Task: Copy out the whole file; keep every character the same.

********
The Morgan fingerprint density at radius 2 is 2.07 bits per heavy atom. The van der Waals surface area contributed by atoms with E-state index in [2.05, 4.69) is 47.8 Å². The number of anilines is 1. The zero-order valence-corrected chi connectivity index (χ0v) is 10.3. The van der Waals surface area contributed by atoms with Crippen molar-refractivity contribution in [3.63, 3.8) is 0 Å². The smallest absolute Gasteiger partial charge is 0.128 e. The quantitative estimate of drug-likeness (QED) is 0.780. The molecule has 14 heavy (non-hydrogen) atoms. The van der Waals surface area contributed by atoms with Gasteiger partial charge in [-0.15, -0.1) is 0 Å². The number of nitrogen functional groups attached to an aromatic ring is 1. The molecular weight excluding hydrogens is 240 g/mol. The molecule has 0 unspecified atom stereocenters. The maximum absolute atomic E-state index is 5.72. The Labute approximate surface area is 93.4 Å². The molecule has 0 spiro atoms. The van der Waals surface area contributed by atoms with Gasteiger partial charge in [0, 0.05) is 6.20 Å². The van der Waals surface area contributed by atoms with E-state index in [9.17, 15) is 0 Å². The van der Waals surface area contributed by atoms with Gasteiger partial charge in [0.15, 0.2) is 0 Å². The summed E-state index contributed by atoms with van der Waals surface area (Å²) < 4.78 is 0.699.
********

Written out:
The Morgan fingerprint density at radius 2 is 2.07 bits per heavy atom. The van der Waals surface area contributed by atoms with E-state index in [2.05, 4.69) is 47.8 Å². The number of anilines is 1. The zero-order valence-corrected chi connectivity index (χ0v) is 10.3. The van der Waals surface area contributed by atoms with Crippen molar-refractivity contribution in [3.63, 3.8) is 0 Å². The smallest absolute Gasteiger partial charge is 0.128 e. The quantitative estimate of drug-likeness (QED) is 0.780. The molecule has 14 heavy (non-hydrogen) atoms. The van der Waals surface area contributed by atoms with Gasteiger partial charge in [-0.15, -0.1) is 0 Å². The number of nitrogen functional groups attached to an aromatic ring is 1. The molecular weight excluding hydrogens is 240 g/mol. The molecule has 0 unspecified atom stereocenters. The maximum absolute atomic E-state index is 5.72. The Labute approximate surface area is 93.4 Å². The molecule has 0 spiro atoms. The van der Waals surface area contributed by atoms with Gasteiger partial charge in [0, 0.05) is 6.20 Å². The van der Waals surface area contributed by atoms with E-state index in [9.17, 15) is 0 Å². The van der Waals surface area contributed by atoms with Gasteiger partial charge in [0.15, 0.2) is 0 Å². The summed E-state index contributed by atoms with van der Waals surface area (Å²) < 4.78 is 0.699.